Uwe Langmann’s photographs show the poetic moments in the ordinary. With deep inner calmness, which transfers to the viewer, he sometimes waits a whole day until light and object in the picture come together. Many of his photographs have a peculiar abstraction that reflects his fascination with winter landscapes, white surfaces and geometric structures. FlowFineArt discovered his work at the big fair Art Karlsruhe. Since 2010 he has received various international awards in photo competitions and is active with exhibitions in Germany and abroad.
Uwe Langmann does not simply depict landscapes and people, he interprets them. He uses a classic photographic technique, the long exposure, to make visible what lies beyond the simple snapshot. His photographs become minimalist, almost white monochrome, and resemble watercolor painting.
‘I use more time to decelerate time’, explains Uwe Langmann about his technique. The aperture of the camera is opened longer than usual. ‘Everything that is not still during the recording blurs, disappears or there are only traces left. So the pictures have a much calmer, clearer expression.’
The waves of the sea disappear, as do the lines in the white snow-covered fields. The white looks so perfect because the camera eye perceives it as light. The longer the lens exposes, the more it focuses on the light emitted by each object. This concentration is further enhanced by the positioning of the object in the centre of the image and the division of the images by the horizon line.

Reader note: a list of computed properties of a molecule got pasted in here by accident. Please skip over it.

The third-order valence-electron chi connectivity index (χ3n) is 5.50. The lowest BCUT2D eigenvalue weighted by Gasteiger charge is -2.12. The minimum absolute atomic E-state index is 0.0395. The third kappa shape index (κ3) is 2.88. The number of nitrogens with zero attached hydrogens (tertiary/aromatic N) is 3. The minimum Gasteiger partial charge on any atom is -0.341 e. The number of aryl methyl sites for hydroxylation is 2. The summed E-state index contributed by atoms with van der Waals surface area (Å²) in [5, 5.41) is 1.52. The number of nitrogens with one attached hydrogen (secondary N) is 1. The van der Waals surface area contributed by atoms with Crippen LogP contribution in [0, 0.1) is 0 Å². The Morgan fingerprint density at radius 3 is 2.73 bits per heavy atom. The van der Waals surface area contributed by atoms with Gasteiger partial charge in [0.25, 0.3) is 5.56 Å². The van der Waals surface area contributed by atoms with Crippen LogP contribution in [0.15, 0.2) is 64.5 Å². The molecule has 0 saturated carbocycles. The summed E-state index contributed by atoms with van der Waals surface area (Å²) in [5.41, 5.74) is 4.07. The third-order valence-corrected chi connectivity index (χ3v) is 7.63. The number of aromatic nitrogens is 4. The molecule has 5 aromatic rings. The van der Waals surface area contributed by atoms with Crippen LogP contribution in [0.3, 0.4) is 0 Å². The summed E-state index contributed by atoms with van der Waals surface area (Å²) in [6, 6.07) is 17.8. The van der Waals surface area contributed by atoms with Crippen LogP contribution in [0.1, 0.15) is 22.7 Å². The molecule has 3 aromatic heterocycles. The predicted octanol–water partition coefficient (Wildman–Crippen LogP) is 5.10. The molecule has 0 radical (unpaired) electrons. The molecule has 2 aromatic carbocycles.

Uwe Langmann began his artistic career in 2007 as a director of short and documentary films. After showing one of his short films in 2009 at the Cannes Film Festival, he wanted to make a feature film. In preparation, he shot a series of landscape photos of the locations for the movie and everyone who saw these photos was very touched. The movie was never filmed. Instead, the wonderful series of photos launched his career as a photographer. Since the beginning of 2010 he has devoted himself intensively to photography.
A photo can take up to three years to complete. First comes the idea, and then waiting for the exact weather and light conditions that will achieve the desired result. The great care he uses in the arrangement of his pictures makes the quality of his works. His winter pictures look more like a monochrome application of paint. The large white areas lend the pictures factual silence. Against the background of this calm, the motifs determining the image unfold their own unique poetry: they resemble filigree pencil drawings and tell stories about fences, posts and houses.
His series Written in Water shows beach scenes that appear unusually cool and unmoved by the muted colour palette. This creates a strong contrast to the vibrancy of the subject. Pictured are people on the beach. The freezing of their concrete and everyday activity points to something more universal. This idea of something greater infuses Langmann’s images again and again, giving them their expressive and meditative fascination.